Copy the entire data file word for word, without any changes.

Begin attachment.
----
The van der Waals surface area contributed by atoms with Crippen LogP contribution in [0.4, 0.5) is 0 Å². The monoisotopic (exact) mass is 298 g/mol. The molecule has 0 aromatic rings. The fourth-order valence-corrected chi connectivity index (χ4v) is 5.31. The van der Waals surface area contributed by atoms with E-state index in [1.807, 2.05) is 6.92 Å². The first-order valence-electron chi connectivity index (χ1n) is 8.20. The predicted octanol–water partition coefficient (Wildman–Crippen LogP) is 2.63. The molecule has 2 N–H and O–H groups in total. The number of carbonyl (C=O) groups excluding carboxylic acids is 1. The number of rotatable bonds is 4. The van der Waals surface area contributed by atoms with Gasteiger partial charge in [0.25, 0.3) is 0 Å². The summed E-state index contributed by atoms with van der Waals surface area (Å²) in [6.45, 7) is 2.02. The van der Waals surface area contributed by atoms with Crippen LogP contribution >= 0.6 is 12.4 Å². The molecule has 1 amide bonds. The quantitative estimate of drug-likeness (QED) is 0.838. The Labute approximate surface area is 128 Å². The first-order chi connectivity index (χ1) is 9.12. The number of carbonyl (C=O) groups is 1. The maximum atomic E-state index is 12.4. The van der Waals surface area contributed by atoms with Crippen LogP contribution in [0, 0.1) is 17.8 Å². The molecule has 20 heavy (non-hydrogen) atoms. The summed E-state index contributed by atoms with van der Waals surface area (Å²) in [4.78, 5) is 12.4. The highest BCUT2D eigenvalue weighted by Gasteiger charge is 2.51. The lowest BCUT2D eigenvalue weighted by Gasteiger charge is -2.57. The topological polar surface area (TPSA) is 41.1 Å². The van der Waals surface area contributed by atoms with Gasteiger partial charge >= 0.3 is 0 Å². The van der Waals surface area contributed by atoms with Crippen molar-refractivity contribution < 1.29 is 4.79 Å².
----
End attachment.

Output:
The van der Waals surface area contributed by atoms with Crippen LogP contribution in [0.4, 0.5) is 0 Å². The monoisotopic (exact) mass is 298 g/mol. The molecule has 0 aromatic rings. The fourth-order valence-corrected chi connectivity index (χ4v) is 5.31. The van der Waals surface area contributed by atoms with E-state index in [1.807, 2.05) is 6.92 Å². The first-order valence-electron chi connectivity index (χ1n) is 8.20. The predicted octanol–water partition coefficient (Wildman–Crippen LogP) is 2.63. The molecule has 2 N–H and O–H groups in total. The number of carbonyl (C=O) groups excluding carboxylic acids is 1. The number of rotatable bonds is 4. The van der Waals surface area contributed by atoms with Gasteiger partial charge in [0.25, 0.3) is 0 Å². The summed E-state index contributed by atoms with van der Waals surface area (Å²) in [6.45, 7) is 2.02. The van der Waals surface area contributed by atoms with Crippen LogP contribution >= 0.6 is 12.4 Å². The molecule has 1 amide bonds. The quantitative estimate of drug-likeness (QED) is 0.838. The Labute approximate surface area is 128 Å². The first-order chi connectivity index (χ1) is 9.12. The number of carbonyl (C=O) groups is 1. The maximum atomic E-state index is 12.4. The van der Waals surface area contributed by atoms with Crippen LogP contribution in [0, 0.1) is 17.8 Å². The molecule has 20 heavy (non-hydrogen) atoms. The summed E-state index contributed by atoms with van der Waals surface area (Å²) in [4.78, 5) is 12.4. The highest BCUT2D eigenvalue weighted by Gasteiger charge is 2.51. The lowest BCUT2D eigenvalue weighted by Gasteiger charge is -2.57. The topological polar surface area (TPSA) is 41.1 Å². The van der Waals surface area contributed by atoms with Gasteiger partial charge >= 0.3 is 0 Å². The van der Waals surface area contributed by atoms with Crippen molar-refractivity contribution < 1.29 is 4.79 Å².